Hurricanes, floods, earthquakes and terrorist attacks.
If these natural and manmade threats are growing in number and intensity, so is the need to quickly verify the identities and expertise of emergency responders arriving from distant jurisdictions.
The New Jersey firefighter who goes to New Orleans in the aftermath of Hurricane Katrina…the police officer from Champaign, Illinois, who goes to Chicago to assist with crowd control at a political convention…the California EMT who goes to Haiti to help treat earthquake victims.
These responders can present their badges and IDs to local authorities, but this is not enough to truly verify who they are, the agencies they represent or their credentials.
Solving this problem is at the heart of a new identity-access-management research project called Mobile Device and Attribute Validation (MDAV), a joint initiative of the homeland-security-research-group CCICADA and its partner, the Kantara Initiative. The project is supported by the Cyber Security Division of the US Department of Homeland Security.
“In MDAV, we will study how first responders working across jurisdictions can convince field personnel of their credentials such as a concealed weapons permit, a hazmat ticket, or a security clearance,” said CCICADA Director Fred Roberts, adding that critical response time is often lost because of the need to independently verify those credentials.
Dennis Egan, CCICADA’s assistant director, said the solution the Center is researching will involve writing special software enabling a first responder’s smart phone to send encrypted information about their credentials to a smart phone used by local authorities managing the response operation.
“What we need is something that’s very user friendly for the user and the reader,” Egan said. “We need a ubiquitous device, so a smart phone is the obvious answer.”
With the help of a “Certificate Authority,” local authorities will have their smart phones pre-loaded with the digital credentials of emergency responders. The information supplied by outside agencies sending emergency responders to the scene will, in effect, be converted into cryptographic “attributes” carried in the responders’ smart phones.
In more technical terms, researchers in the MDAV project will explore how to use modern cryptographic methods to develop pseudonymous (or “only light identified”) certificates holding authoritative attributes that convey the authenticity of the issuer of credentials and of the device used to present them. An authority issues an attribute in the form of a digital certificate, and the certificate is uniquely tied to the smart device via a key, held in the phone’s secure memory element, yet able to be externally authenticated.
This technology would also be valuable in any situation where the quick and secure transmission of credentialing and identity information is desired. One such example, Egan said, would be in a healthcare setting where an individual needs to quickly prove they have power of attorney in a life or death situation.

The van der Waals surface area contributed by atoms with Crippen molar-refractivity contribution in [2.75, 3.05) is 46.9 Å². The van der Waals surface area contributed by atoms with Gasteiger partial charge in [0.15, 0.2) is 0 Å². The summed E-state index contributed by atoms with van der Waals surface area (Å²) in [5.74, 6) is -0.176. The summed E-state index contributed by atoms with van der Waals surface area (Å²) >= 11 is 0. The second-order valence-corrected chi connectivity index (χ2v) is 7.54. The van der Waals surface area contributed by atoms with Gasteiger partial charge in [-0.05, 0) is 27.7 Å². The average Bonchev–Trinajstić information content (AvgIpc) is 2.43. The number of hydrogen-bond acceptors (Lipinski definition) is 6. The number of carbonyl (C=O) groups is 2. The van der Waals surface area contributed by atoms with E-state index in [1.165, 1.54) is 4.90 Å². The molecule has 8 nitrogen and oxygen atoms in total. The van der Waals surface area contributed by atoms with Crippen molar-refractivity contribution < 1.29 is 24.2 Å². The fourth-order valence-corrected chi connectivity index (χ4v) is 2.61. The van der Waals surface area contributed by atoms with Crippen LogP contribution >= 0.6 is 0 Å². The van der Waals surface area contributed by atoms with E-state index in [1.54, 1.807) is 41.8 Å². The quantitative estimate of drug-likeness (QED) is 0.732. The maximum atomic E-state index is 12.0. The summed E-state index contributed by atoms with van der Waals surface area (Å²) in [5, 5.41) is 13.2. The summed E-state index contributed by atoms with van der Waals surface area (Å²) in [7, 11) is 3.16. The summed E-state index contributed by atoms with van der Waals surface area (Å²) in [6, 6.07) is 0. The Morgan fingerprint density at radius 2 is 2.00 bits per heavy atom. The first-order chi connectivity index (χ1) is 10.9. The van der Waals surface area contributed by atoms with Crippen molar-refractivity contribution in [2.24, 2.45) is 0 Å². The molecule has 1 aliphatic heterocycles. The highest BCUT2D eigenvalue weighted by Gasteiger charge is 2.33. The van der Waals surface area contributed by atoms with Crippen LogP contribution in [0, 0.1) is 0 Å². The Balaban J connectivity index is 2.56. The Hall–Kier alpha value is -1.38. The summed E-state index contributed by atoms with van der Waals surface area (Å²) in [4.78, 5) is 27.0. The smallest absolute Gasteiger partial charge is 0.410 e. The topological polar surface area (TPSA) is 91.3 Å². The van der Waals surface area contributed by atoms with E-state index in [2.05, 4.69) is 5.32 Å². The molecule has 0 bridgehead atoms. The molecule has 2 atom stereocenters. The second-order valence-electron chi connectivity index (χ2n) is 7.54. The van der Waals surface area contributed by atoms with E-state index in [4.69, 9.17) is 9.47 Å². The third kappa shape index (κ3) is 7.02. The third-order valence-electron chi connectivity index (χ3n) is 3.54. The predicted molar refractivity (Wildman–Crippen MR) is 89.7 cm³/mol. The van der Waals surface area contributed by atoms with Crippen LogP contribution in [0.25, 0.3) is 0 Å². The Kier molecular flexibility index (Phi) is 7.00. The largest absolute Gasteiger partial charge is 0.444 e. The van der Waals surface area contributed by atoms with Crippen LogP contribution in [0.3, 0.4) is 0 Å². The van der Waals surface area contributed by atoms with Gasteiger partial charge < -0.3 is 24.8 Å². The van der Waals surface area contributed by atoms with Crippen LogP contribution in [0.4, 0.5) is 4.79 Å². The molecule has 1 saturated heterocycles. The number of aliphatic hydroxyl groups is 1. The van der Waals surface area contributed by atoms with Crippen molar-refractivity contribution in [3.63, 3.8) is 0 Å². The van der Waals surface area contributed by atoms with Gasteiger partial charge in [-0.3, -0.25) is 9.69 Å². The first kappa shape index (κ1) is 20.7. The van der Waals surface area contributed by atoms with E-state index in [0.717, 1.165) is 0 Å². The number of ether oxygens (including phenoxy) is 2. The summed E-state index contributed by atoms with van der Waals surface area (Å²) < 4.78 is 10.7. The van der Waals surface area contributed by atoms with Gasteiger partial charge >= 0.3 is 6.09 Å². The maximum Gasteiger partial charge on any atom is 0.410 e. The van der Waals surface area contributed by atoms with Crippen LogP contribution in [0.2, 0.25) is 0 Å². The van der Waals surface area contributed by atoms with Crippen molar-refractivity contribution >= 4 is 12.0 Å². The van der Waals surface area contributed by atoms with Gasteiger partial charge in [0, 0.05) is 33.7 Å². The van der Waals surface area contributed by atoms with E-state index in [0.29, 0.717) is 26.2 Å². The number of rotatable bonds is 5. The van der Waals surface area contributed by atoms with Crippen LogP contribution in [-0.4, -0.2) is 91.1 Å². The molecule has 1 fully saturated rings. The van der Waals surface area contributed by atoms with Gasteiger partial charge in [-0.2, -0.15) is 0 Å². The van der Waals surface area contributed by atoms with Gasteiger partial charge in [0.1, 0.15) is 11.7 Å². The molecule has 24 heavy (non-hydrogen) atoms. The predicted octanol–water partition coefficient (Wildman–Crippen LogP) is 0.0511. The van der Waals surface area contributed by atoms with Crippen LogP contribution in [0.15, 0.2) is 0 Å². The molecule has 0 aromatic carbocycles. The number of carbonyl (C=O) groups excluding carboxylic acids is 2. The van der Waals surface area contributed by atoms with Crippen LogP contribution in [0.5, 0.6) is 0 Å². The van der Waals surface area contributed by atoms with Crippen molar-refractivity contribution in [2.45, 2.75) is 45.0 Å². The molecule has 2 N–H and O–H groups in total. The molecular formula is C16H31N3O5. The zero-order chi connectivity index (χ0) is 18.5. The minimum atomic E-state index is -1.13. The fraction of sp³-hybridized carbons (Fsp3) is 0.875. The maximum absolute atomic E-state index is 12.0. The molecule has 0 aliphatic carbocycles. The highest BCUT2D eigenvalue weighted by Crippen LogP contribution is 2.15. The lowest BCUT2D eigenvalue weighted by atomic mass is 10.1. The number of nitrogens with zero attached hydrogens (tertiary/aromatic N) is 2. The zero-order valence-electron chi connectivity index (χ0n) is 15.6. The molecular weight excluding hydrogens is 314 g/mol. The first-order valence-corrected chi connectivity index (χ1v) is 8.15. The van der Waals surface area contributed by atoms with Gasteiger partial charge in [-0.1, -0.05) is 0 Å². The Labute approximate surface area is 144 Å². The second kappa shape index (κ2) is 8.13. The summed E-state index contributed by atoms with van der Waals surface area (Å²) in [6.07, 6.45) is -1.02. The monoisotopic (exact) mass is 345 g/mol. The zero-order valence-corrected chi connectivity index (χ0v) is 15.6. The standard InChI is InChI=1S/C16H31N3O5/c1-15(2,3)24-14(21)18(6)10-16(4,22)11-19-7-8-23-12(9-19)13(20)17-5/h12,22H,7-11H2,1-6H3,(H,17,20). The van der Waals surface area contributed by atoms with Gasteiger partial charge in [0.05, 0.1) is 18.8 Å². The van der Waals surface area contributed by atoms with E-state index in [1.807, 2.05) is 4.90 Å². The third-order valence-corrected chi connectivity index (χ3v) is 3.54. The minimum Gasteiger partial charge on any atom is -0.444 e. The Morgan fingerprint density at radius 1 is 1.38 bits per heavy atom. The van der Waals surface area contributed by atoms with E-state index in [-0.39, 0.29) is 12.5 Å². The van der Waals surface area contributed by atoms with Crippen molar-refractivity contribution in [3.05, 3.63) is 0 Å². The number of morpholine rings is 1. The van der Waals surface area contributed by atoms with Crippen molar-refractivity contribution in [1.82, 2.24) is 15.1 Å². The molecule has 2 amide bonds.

Egan said the first phase of the project, which has been funded by DHS, involves the preparation of a concept paper and technology design. The next phase will involve the participation of a government agency or private entity that wants to use the technology for a specific purpose. In this advanced development phase, the software would be written and field trials conducted.
A key player in the project is Steven Wilson of Lockstep Technologies in Sydney, Australia, whose company has developed a technology called “Stepwise” that is designed to do many of the things envisioned in the Mobile Device and Attribute Validation (MDAV) project headed by CCICADA and Kantara. Lockstep will be the primary developer of the MDAV technology.
“The classic approach to identity theft and identity fraud has been to pile on more identity. We’re in an arms race where users are subject to more and more identification even for basic transactions,” Wilson said.
The problem with this approach is that it actually puts more personal data at risk of being exposed. This is amply documented in the frightening frequency with which hackers gain access to the personal data of millions of individuals whose information is stored on government and business servers.
“What we need to do is get better at proving specific things that matter about people in specific contexts. We need ways of presenting attributes (e.g. personal information) such that the data cannot be stolen and replayed,” Wilson explained.
Lockstep Technologies’ Stepwise innovation has the ability to do that by equipping individuals with electronic “wallets” that verify only the discrete data needed for a particular situation or transaction. The next step is to create a prototype of Lockstep Technologies’ technology that can be used to present the attributes of first responders in emergency settings.
Once this technology has been field tested and proven, it could be applied to healthcare, e-commerce, social media and any situation that requires secure cyber communications between two parties in a transaction.
Ultimately, it could solve the now ubiquitous problem of cyber thieves stealing the personal information of hundreds of millions of people around the globe.